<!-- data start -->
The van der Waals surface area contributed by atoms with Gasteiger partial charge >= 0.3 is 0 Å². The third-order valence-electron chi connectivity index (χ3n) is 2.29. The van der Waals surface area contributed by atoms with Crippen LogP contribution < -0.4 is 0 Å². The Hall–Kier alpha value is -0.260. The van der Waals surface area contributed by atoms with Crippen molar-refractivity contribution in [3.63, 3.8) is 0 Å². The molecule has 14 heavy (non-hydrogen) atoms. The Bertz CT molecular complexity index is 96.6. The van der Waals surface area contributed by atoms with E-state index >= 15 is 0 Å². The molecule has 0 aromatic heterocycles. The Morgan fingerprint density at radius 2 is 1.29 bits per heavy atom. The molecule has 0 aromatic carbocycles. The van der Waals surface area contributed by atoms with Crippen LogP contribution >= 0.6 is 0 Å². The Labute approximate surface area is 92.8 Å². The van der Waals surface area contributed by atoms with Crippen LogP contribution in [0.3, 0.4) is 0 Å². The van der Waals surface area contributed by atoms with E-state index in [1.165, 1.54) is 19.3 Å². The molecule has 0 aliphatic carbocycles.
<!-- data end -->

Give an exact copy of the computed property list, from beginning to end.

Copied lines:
The van der Waals surface area contributed by atoms with Gasteiger partial charge >= 0.3 is 0 Å². The third-order valence-electron chi connectivity index (χ3n) is 2.29. The van der Waals surface area contributed by atoms with Crippen LogP contribution < -0.4 is 0 Å². The Hall–Kier alpha value is -0.260. The van der Waals surface area contributed by atoms with Crippen molar-refractivity contribution in [3.63, 3.8) is 0 Å². The molecule has 14 heavy (non-hydrogen) atoms. The Bertz CT molecular complexity index is 96.6. The van der Waals surface area contributed by atoms with E-state index >= 15 is 0 Å². The molecule has 0 aromatic heterocycles. The Morgan fingerprint density at radius 2 is 1.29 bits per heavy atom. The molecule has 0 aromatic carbocycles. The van der Waals surface area contributed by atoms with Crippen LogP contribution >= 0.6 is 0 Å². The Labute approximate surface area is 92.8 Å². The van der Waals surface area contributed by atoms with Crippen LogP contribution in [0.3, 0.4) is 0 Å². The van der Waals surface area contributed by atoms with E-state index in [1.165, 1.54) is 19.3 Å². The molecule has 0 aliphatic carbocycles.